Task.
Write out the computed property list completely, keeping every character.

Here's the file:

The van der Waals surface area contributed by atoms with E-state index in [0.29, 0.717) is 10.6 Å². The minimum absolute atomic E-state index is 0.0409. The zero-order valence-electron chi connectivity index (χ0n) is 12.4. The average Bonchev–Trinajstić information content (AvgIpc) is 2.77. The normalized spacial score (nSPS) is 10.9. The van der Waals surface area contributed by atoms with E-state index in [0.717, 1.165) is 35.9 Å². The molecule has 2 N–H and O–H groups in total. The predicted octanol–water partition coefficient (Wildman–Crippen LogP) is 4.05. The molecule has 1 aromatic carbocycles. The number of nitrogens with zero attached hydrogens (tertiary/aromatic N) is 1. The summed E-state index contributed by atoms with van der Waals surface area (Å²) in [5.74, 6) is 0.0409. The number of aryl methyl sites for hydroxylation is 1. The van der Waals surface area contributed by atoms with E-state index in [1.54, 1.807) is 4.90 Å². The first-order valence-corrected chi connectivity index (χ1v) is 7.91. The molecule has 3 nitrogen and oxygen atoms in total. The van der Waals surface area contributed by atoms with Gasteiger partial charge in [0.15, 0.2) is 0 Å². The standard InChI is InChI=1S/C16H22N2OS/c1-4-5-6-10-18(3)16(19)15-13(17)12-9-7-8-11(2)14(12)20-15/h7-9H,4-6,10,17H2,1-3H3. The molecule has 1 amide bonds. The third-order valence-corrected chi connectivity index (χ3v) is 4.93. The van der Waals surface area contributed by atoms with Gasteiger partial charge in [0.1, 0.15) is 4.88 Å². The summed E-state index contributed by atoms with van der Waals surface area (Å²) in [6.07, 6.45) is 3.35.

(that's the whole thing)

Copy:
The van der Waals surface area contributed by atoms with E-state index in [0.29, 0.717) is 10.6 Å². The minimum absolute atomic E-state index is 0.0409. The zero-order valence-electron chi connectivity index (χ0n) is 12.4. The average Bonchev–Trinajstić information content (AvgIpc) is 2.77. The normalized spacial score (nSPS) is 10.9. The van der Waals surface area contributed by atoms with E-state index in [0.717, 1.165) is 35.9 Å². The molecule has 2 N–H and O–H groups in total. The predicted octanol–water partition coefficient (Wildman–Crippen LogP) is 4.05. The molecule has 1 aromatic carbocycles. The number of nitrogens with zero attached hydrogens (tertiary/aromatic N) is 1. The summed E-state index contributed by atoms with van der Waals surface area (Å²) in [5.74, 6) is 0.0409. The number of aryl methyl sites for hydroxylation is 1. The van der Waals surface area contributed by atoms with E-state index in [1.54, 1.807) is 4.90 Å². The first-order valence-corrected chi connectivity index (χ1v) is 7.91. The molecule has 3 nitrogen and oxygen atoms in total. The van der Waals surface area contributed by atoms with Gasteiger partial charge in [0.15, 0.2) is 0 Å². The standard InChI is InChI=1S/C16H22N2OS/c1-4-5-6-10-18(3)16(19)15-13(17)12-9-7-8-11(2)14(12)20-15/h7-9H,4-6,10,17H2,1-3H3. The molecule has 1 amide bonds. The third-order valence-corrected chi connectivity index (χ3v) is 4.93. The van der Waals surface area contributed by atoms with Gasteiger partial charge in [0.1, 0.15) is 4.88 Å². The summed E-state index contributed by atoms with van der Waals surface area (Å²) in [6.07, 6.45) is 3.35.